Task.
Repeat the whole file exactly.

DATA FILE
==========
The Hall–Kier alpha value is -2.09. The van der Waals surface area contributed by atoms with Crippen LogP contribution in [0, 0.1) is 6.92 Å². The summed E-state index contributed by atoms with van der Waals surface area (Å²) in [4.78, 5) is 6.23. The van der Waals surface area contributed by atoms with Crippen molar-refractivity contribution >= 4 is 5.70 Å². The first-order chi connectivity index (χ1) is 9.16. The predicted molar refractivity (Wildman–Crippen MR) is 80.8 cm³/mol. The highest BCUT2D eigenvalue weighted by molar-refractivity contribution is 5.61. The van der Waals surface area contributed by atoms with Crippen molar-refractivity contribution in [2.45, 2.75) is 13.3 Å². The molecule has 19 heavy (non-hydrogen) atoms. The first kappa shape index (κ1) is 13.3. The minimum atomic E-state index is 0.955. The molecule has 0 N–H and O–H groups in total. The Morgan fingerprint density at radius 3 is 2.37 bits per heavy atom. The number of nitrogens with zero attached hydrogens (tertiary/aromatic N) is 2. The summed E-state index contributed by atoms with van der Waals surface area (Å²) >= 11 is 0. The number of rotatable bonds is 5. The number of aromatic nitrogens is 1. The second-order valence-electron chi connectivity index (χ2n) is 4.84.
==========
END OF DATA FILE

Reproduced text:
The Hall–Kier alpha value is -2.09. The van der Waals surface area contributed by atoms with Crippen LogP contribution in [0, 0.1) is 6.92 Å². The summed E-state index contributed by atoms with van der Waals surface area (Å²) in [4.78, 5) is 6.23. The van der Waals surface area contributed by atoms with Crippen molar-refractivity contribution >= 4 is 5.70 Å². The first-order chi connectivity index (χ1) is 9.16. The predicted molar refractivity (Wildman–Crippen MR) is 80.8 cm³/mol. The highest BCUT2D eigenvalue weighted by molar-refractivity contribution is 5.61. The van der Waals surface area contributed by atoms with Crippen molar-refractivity contribution in [2.45, 2.75) is 13.3 Å². The molecule has 19 heavy (non-hydrogen) atoms. The first kappa shape index (κ1) is 13.3. The minimum atomic E-state index is 0.955. The molecule has 0 N–H and O–H groups in total. The Morgan fingerprint density at radius 3 is 2.37 bits per heavy atom. The number of nitrogens with zero attached hydrogens (tertiary/aromatic N) is 2. The summed E-state index contributed by atoms with van der Waals surface area (Å²) >= 11 is 0. The number of rotatable bonds is 5. The number of aromatic nitrogens is 1. The second-order valence-electron chi connectivity index (χ2n) is 4.84.